Real Estate News

Mortgage risk dropping in recent months

Published: 11 Sep 2017

Mortgage risk was perhaps one of the biggest concerns in the housing market as a whole over the past several years, and many lenders may still be cautious about the issue even now, years after the recession came to an end. However, while problems with home loans - both before and after they've been signed - persist, they're at some of the lowest levels seen in quite some time.

For instance, the number of mortgages nationwide that have some sort of pre-existing defect - such as errors, fraud or misrepresentation - remained flat on a monthly basis but dropped about 20 percent year over year in July, turning around a trend of seven straight months with upticks in risk, according to the latest First American Loan Application Defect Index. However, despite all the recent increases, today's level of defect risk is still nearly 18 percent lower than the all-time high in the market, observed in October 2013.

Mark Fleming, the chief economist at First American, cautioned that even a flattening-out of such risk is a positive but doesn't necessarily signal the start of a trend.

Mortgage risk continues to decline as the economy improves.Mortgage risk continues to decline as the economy improves.

Other good news
However, it's worth noting that other aspects of the mortgage market, specifically related to delinquencies, are also improving nationwide, according to the latest National Delinquency Survey from the Mortgage Bankers Association. Indeed, the share of home loans that were even behind by a single payment in the second quarter of 2017 - the most recent period for which data is available - slipped to 4.24 percent, down significantly on both a quarterly and annual basis.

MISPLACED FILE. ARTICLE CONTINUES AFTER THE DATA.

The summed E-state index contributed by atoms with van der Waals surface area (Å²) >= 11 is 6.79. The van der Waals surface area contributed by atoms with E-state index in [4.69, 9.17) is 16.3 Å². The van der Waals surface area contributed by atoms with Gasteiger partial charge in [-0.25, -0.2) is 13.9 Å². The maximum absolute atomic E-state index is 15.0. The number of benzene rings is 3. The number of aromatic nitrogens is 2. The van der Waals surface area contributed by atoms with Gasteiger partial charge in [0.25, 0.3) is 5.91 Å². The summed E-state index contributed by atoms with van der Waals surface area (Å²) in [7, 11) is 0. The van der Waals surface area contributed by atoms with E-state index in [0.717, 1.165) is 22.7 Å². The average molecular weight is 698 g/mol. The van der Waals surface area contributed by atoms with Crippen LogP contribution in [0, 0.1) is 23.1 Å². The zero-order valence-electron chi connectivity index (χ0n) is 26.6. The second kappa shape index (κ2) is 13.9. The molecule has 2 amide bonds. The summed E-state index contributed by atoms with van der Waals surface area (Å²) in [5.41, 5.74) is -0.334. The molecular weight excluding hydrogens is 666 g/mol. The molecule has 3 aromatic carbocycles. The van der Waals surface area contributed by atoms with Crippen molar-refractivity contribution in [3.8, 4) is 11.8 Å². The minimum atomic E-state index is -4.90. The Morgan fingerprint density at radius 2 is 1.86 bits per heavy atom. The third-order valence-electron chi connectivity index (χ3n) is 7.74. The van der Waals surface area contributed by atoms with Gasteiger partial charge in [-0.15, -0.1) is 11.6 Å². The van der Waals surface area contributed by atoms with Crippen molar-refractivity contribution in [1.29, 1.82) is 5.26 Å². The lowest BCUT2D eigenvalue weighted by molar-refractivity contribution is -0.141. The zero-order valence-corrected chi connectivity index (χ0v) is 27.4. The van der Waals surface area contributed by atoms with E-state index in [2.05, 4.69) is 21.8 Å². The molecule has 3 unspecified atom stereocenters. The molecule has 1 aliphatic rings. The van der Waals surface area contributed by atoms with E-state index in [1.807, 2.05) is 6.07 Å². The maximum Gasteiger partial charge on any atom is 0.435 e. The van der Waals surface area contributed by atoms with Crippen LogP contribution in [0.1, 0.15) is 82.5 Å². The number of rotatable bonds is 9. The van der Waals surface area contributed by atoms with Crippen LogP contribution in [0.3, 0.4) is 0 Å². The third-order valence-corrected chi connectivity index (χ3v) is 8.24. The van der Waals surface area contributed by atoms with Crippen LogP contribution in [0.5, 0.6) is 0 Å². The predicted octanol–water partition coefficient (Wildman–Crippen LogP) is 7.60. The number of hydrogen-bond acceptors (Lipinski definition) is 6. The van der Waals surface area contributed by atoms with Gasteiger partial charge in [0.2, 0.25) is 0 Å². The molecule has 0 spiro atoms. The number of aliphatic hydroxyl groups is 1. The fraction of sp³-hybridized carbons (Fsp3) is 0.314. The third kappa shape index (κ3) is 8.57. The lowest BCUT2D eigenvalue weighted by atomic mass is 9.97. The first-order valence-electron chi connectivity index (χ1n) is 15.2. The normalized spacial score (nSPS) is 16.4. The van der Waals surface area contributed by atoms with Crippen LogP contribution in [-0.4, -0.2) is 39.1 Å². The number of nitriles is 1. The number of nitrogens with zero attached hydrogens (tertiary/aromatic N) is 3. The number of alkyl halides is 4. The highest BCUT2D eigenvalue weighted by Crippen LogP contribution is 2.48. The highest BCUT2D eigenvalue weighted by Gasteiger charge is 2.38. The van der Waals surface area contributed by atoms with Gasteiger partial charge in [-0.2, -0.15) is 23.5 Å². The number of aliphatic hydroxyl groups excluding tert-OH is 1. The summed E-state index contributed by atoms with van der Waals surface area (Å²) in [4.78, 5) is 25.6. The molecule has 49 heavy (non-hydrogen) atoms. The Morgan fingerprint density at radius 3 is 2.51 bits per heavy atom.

Likewise, mortgage payments that were at least 90 days behind, including those for homes in foreclosure, made up just 2.49 percent of all properties nationwide, and that too was a decline from both the previous quarter and the same period a year earlier.

"In the second quarter of 2017, the overall delinquency rate was at its lowest level since the second quarter of 2000," said Marina Walsh, MBA vice president of industry analysis. "The foreclosure inventory rate was at its lowest level since the first quarter of 2007. In addition, the seriously delinquent rate, which combines loans that are 90 days or more past due with those loans in the process of foreclosure, dropped to a ten-year low."

Foreclosures reach recent low
Early- and late-stage delinquency often portends future changes in foreclosure activity, and in July, the total number of foreclosed homes seen nationwide slipped to 398,000, marking the first time the inventory was below 400,000 in a decade, according to the latest data from Black Knight Financial Services. That number was down 28 percent over the previous 12 months, though it should be noted that early-stage delinquencies increased slightly on a seasonal basis in July.

With mortgage risk of all kinds seemingly on the decline, the market may be improving considerably for lenders and borrowers alike. And as long as the economy continues to improve - and more people find employment - that's a trend that could continue for some time to come.